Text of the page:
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Discussion Starter #1 (Edited)
About 2 weeks ago I posted on the Health section that my bird Cookie (female) was hospitalized. She had an infection in her reproductive tract (uterus, maybe?) which the vet believed was caused by an egg that she was trying to lay. The egg came out very abnormal - shriveled with a sticky/soft shell. She was on antibiotics and pain killers for a few days, and the vet also gave her a shot of birth control which was supposed to last for 2 weeks. She is home now, seems to have healed, and is back to normal.

It hasn't even been 2 weeks since this all happened, and Cookie is showing signs of egg laying again. She always tries to rub her tail on her food bowl, has been super active looking for dark spots around the house, and did her mating call twice today. She looks at me and starts her mating call. When I go away she stops, and when I come back she begins it again. I ignore it. The vet thinks that she is extremely attached to me and that is why she wants to lay eggs. She instructed me to limit contact with Cookie (no petting, no sitting on shoulder) but that I could still take her around the house with me on my hand. I am doing all this.

Here are the steps that I've taken to address the issue, based on my vet's recommendation:
- Got a second cage for Cookie (one for nighttime and one for daytime. The new one is for daytime so she's in a new environment)
- Got her new food bowls (she still tries to rub her tail on them)
- Made a foraging toy for her (she completely ignored it)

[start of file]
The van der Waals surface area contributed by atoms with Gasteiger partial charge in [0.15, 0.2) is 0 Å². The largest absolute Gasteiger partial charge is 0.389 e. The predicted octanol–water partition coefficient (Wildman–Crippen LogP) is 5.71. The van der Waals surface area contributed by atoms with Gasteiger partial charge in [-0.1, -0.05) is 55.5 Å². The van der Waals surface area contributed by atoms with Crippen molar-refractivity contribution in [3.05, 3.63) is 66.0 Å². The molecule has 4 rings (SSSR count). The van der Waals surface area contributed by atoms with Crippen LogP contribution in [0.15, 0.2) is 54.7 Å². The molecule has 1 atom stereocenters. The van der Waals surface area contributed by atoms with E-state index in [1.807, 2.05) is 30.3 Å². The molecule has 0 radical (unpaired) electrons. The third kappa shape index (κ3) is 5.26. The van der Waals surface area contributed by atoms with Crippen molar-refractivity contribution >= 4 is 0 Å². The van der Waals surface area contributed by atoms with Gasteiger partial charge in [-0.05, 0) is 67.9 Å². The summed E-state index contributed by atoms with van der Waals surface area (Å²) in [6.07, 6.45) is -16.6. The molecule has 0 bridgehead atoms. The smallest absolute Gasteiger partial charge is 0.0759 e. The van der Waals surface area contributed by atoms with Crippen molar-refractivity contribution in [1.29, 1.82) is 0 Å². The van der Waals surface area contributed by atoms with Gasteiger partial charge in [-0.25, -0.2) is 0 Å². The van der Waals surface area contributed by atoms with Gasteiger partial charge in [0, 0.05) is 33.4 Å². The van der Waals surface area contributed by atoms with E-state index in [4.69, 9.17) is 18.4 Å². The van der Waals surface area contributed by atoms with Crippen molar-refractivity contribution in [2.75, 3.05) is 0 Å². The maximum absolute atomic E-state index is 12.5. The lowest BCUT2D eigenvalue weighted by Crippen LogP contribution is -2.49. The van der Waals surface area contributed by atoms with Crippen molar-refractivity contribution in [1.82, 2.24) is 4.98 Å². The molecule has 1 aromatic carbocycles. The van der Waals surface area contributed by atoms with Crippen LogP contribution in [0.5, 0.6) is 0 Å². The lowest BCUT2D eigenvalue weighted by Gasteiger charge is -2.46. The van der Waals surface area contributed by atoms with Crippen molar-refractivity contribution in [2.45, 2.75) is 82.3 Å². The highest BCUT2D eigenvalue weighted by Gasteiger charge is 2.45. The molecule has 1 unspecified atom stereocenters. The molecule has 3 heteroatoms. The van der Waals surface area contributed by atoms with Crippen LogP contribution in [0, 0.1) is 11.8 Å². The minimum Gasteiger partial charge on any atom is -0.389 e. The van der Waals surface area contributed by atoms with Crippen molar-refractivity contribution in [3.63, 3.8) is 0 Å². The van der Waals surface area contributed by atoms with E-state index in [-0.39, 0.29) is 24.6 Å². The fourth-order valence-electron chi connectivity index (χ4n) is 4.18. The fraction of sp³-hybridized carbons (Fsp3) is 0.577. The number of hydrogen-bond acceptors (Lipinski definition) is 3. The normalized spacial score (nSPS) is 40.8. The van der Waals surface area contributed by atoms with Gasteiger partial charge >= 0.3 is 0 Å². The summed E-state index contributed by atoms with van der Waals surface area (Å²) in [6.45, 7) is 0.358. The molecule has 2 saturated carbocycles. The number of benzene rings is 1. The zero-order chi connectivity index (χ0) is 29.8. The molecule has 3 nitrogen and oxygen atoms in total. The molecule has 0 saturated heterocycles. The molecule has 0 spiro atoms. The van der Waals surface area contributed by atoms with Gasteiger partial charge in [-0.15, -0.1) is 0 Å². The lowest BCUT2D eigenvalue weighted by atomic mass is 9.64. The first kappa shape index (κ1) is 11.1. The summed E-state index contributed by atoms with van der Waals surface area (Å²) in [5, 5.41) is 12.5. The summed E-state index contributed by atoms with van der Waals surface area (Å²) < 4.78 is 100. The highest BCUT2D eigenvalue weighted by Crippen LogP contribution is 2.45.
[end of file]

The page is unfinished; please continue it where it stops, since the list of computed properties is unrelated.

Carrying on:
- Bought a clicker to start training Cookie (working on it, she doesn't seem to understand it yet)
- No more petting, sitting on my shoulder, although I do allow her to take a nap on my lap when I'm on the computer.
- I put her on long night treatments

What else can I do? I should also mention that she is out of the cage 90% of the time as I am having a baby in a few weeks and am no longer working. I am thinking about establishing a schedule for Cookie where she is locked up for half of the day and out of the cage for the other half. That way she would be more independent of me.

Any advice? She can't lay any more eggs because her infection might come back.
 

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You're doing so many good things for her - I hope the egg laying stops. The only thought I have is to ask if there's anything she has access to that she can crawl into, under, or behind, whether it's in her cages or not? My Puff used to start laying eggs if she climbed even once into an empty paper bag, or a tissue box that was still in use - if it even very remotely resembled a nesting cavity (which is what wild cockatiels use), she would find it, get into it, and start her egg laying routine a few days later. Just a thought.
 

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Are you putting the sleeping cage in a totally dark room for at least twelve hours every night? This might help immensely. When I say totally dark I mean a room with NO light whatsoever, from windows or anything. I had to buy black curtains for my bird room for this to work well for me.
 

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Discussion Starter #4
TielBob- she doesn't have access to any of those things. She tries to get into furniture, but I remove her immediately.

Roxy Culver- yes her cage is in a dark room and it's covered, although I think she can still see some light from other rooms. It's not completely quiet either. She is sleeping in the living room, and although no one goes in there after I put her to bed, I am sure she can hear noises from around the house until we all go to bed.
 

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Discussion Starter #5
I spoke to the vet and she thinks the main problem is still Cookie's attachment to me. I will have to lock her up for about half of the day, minimize our interactions, and can only carry her around the house with me if there is a separate place for Cookie to stay at.
 
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